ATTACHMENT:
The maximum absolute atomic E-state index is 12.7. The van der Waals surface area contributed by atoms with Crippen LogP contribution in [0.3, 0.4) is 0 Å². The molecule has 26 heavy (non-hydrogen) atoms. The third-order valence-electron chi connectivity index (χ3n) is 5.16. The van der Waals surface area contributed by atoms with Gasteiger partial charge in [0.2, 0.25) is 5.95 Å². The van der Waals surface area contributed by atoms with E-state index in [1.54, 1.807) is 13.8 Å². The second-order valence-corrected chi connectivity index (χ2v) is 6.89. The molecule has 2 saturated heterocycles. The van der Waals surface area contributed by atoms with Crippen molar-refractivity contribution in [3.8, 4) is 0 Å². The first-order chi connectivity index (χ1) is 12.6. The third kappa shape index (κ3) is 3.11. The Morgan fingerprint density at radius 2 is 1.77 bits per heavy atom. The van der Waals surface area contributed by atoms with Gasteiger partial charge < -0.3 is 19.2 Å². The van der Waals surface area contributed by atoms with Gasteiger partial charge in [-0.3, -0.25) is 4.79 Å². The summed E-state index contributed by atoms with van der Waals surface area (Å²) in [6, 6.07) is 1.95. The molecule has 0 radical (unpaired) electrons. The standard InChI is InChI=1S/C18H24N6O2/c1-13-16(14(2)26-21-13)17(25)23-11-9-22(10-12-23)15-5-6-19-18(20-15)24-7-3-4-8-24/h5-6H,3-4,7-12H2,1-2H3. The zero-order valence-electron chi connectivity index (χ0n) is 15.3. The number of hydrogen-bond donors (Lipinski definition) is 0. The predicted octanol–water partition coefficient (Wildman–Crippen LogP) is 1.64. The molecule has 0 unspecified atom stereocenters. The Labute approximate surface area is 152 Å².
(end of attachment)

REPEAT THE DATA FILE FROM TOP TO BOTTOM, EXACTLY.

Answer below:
The maximum absolute atomic E-state index is 12.7. The van der Waals surface area contributed by atoms with Crippen LogP contribution in [0.3, 0.4) is 0 Å². The molecule has 26 heavy (non-hydrogen) atoms. The third-order valence-electron chi connectivity index (χ3n) is 5.16. The van der Waals surface area contributed by atoms with Gasteiger partial charge in [0.2, 0.25) is 5.95 Å². The van der Waals surface area contributed by atoms with E-state index in [1.54, 1.807) is 13.8 Å². The second-order valence-corrected chi connectivity index (χ2v) is 6.89. The molecule has 2 saturated heterocycles. The van der Waals surface area contributed by atoms with Crippen molar-refractivity contribution in [3.8, 4) is 0 Å². The first-order chi connectivity index (χ1) is 12.6. The third kappa shape index (κ3) is 3.11. The Morgan fingerprint density at radius 2 is 1.77 bits per heavy atom. The van der Waals surface area contributed by atoms with Gasteiger partial charge < -0.3 is 19.2 Å². The van der Waals surface area contributed by atoms with Gasteiger partial charge in [-0.3, -0.25) is 4.79 Å². The summed E-state index contributed by atoms with van der Waals surface area (Å²) in [6, 6.07) is 1.95. The molecule has 0 radical (unpaired) electrons. The standard InChI is InChI=1S/C18H24N6O2/c1-13-16(14(2)26-21-13)17(25)23-11-9-22(10-12-23)15-5-6-19-18(20-15)24-7-3-4-8-24/h5-6H,3-4,7-12H2,1-2H3. The zero-order valence-electron chi connectivity index (χ0n) is 15.3. The number of hydrogen-bond donors (Lipinski definition) is 0. The predicted octanol–water partition coefficient (Wildman–Crippen LogP) is 1.64. The molecule has 0 unspecified atom stereocenters. The Labute approximate surface area is 152 Å².